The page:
Jo Johnson (Minister of State for Universities, Science, Research and Innovation): Yes, I am happy to provide a brief update. My hon. Friend is an aficionado of space policy and former chair of the parliamentary space committee, so he will be delighted to know that we had an excellent outcome at the European Space Agency’s Council of Ministers. We committed a further €1.44 billion, which has secured the future of the ExoMars programme, among many other things.

 

The MP for the Windsor constituency, Adam Afriyie, said:

“As a former Chair of the Parliamentary Space Committee, I am delighted that the Government continues to invest in making the UK a world leader in the space industry.

“Space has the ability to inspire like few other areas. 2016 was a great year for the British space sector and has undoubtedly motivated many students to pursue their career, and dreams, in researching this area. I hope that 2017 will be even better.

“I am proud at the fact that Britain has a long and prestigious history of being at the cutting edge of technological innovation. We have some of the most prestigious universities, innovative technology companies and supportive regulatory environments in the world.

“This Government has made strong steps to creating the right ecosystem for the space industry to deepen its roots and grow. I hope that they continue the good work investing and nurturing technologies for the future.”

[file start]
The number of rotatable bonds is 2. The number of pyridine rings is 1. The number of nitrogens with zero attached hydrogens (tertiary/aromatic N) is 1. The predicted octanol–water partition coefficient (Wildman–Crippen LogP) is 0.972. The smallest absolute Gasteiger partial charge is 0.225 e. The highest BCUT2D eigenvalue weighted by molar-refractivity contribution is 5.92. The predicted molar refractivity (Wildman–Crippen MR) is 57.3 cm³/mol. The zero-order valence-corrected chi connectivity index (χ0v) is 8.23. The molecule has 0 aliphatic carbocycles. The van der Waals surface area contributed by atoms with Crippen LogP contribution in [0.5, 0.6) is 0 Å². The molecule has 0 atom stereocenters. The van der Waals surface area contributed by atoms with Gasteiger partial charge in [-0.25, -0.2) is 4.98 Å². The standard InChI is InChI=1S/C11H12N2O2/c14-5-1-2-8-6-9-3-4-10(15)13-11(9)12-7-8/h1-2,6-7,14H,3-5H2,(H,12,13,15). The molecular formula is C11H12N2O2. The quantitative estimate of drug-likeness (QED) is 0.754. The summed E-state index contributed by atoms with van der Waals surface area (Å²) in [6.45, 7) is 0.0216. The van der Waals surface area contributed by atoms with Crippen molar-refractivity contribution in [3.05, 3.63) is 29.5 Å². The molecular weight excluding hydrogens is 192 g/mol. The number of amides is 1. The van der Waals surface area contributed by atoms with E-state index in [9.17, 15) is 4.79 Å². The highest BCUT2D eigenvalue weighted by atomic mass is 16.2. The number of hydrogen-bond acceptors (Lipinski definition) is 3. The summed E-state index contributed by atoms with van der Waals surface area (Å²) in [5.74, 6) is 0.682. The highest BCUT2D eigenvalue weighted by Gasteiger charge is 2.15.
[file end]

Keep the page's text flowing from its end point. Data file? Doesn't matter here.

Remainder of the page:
ENDS

  1. Adam Afriyie is the Prime Minister’s Trade Envoy to Ghana.
  2. He has a strong background in science, technology and innovation.
  3. He is currently Chairman of the Fintech APPG, Parliamentary Office of Science and Technology (POST) and President of the Conservative Technology Forum (CTF).
  4. He was shadow Minister for Science from 2007-2010 and has a background in the information services and technology sector.
  5. He is Patron of the Parliamentary Space Committee (PSC) and was Chair of the PSC between 2010 and 2015.
  6. The POSTnote on ‘UK Commercial Space Activities’ can be found here.

 

Blockchains: The Most Important Thing You’ve Never Heard Of

You could be forgiven for having never heard of a “blockchain”. When I raised the issue of blockchains in Parliament it was the first time the word had been recorded in the Hansard record of parliamentary debate. It hasn’t been mentioned again.

Yet at tech events and forums discussion is ablaze with the seemingly limitless possibilities of blockchains, with some claiming they will transform the internet in the same way that the combustion engine revolutionized road travel. But what is this revolutionary new technology?